Friday, January 30, 2015
Friday night is weekly pizza night for many people, which is the inspiration behind today’s post. That said, once-every-seven-days is probably too much than is good for your health, in my opinion. Especially if you’re doing the traditional processed food toppings on a highly refined white bread crust—not to mention all that deliciously ooey-gooey cheese.
Don’t get me wrong, now. I love pizza, as evidenced by a few recipes here on my blog like heirloom pizza Margherita; white pizza with garlicky herbed ricotta, artichokes, and arugula; white pizza with swiss chard, white beans, and caramelized onions (and its sister, pesto pizza, with the same toppings); and “the best of both worlds” red and white pizza. So there’s certainly room for enjoying this Italian favorite in moderation in my world. Once a month, say, or even less? There’s no hard and fast rule here, but let your weight, health stats, and good sense be your guide.
In any case, today’s scrumptious so-called “Grandma” pie (of sorts) was born from a side dish, believe it or not, when I scattered leftover roasted Brussels sprouts and caramelized onions atop a garlicky layer of ricotta cheese. I know, it’s not that different from a few of the other pizza recipes already up here but, well, whatever. I obviously have a thing for caramelized onions. (Who doesn’t?)
Pizza night indeed.
Roasted Brussels Sprouts & Caramelized Onion Pizza
Ingredients and Instructions
You will need: One pizza crust (choose what you like, though I strongly encourage going whole grain); 32-ounce container of part-skim ricotta cheese; fresh garlic, parsley, basil, and other herbs of choice; Parmigiana and mozzarella (go for Buffalo!) cheeses; roasted Brussels sprouts; caramelized onions; salt, freshly ground black pepper, and olive oil.
1. Caramelize the onions & roast the sprouts. If you’re starting from scratch, you’ll need to begin by making caramelized onions on the stovetop, as shown here. At the same time, you can roast your Brussels sprouts. The finished veggies look like this:
2. Mix up the herbed ricotta. There’s no need for exact measurements here, as in much of cooking, just mix the ricotta with a couple of drizzles of olive oil, a few crushed cloves of garlic, and the chopped fresh herbs of your choice; season with black pepper; let sit 10 minutes or so to allow the flavors to come out; and readjust. It’s really just flavoring the ricotta cheese to make it extra tasty.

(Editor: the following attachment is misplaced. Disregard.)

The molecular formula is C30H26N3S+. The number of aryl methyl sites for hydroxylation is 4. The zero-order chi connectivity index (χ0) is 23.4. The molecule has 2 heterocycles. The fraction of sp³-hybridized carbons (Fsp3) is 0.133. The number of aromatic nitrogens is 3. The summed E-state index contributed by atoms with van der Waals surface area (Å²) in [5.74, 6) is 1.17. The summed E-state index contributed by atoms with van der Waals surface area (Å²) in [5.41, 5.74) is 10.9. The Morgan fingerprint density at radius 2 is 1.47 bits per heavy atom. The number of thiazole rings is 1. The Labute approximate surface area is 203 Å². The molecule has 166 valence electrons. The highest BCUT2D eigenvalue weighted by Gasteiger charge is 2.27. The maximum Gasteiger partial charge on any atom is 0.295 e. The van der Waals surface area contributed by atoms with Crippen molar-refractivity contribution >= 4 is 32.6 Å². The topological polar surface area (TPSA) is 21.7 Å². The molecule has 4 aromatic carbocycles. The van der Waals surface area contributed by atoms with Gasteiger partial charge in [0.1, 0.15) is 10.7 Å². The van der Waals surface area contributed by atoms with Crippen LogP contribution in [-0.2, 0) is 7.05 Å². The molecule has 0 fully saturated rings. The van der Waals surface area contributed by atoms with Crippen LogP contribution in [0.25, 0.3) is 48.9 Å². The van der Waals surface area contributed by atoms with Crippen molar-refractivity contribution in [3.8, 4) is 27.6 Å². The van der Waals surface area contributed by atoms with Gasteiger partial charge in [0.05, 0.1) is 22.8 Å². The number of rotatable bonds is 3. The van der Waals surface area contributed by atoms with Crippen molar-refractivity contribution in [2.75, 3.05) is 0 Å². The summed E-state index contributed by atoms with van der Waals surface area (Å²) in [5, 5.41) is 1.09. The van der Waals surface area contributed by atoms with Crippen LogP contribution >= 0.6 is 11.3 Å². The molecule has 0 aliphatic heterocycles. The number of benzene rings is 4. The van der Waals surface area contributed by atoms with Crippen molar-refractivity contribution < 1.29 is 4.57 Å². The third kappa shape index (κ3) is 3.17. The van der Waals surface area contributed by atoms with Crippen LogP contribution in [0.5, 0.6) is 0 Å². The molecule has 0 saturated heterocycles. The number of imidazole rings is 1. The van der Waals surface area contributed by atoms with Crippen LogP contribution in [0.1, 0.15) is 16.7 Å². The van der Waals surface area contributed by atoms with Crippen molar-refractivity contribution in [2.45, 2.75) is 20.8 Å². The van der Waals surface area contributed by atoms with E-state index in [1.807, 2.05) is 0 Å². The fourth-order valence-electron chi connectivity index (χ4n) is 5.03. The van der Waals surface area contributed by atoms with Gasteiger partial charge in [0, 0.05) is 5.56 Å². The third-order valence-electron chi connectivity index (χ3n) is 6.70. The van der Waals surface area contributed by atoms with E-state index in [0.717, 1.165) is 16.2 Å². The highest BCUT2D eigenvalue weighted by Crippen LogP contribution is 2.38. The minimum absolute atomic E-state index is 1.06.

3. Prepare the cheeses. Grate 1/4 cup fresh Parmigiana Reggiano cheese (it’s always better this way). Slice about 4 ounces of mozzarella.
4. Assemble the pizza. Coat a rectangular baking pan/cookie sheet lightly with olive oil, stretch out the dough, and pre-bake for 7 minutes at 425 degrees F. (You can skip this step but this method creates a less dense dough in my oven.) Spread the ricotta cheese layer over the crust (you will have some left over), leaving a nice edge for fingers, then scatter with 1/8 cup grated parm. Top with mozzarella, sprouts, and onions.
5. Bake. Return the pizza to the oven for 7-10 minutes, until the cheese is bubbly, brown, and crispy in some places.
Serve with remaining parmigiana cheese and crushed red pepper (if desired).
I hope you will have a “Who knew Brussels sprouts were so good on pizza?!” reaction to this recipe. I sure did. But don’t forget a big part of the story, which is that this dish was born out of leftovers. So much of my cooking style—as I mention all the time but it’s always worth reminding you—is making things in big batches to eat, freeze, eat again, eat again, and then morph into something new. Sure, you can start making this pizza from the beginning, but caramelized onions take a while and you may not be up for that. Perhaps easier—and certainly faster come pizza time—to make roasted brussels sprouts with caramelized onions and toasted hazelnuts for a meal and save the extra veggies for pizza night. Or keep your caramelized onions in the freezer so you always have them on hand; they bring a world of goodness to pretty much everything.
Or, you know, just start eating right now.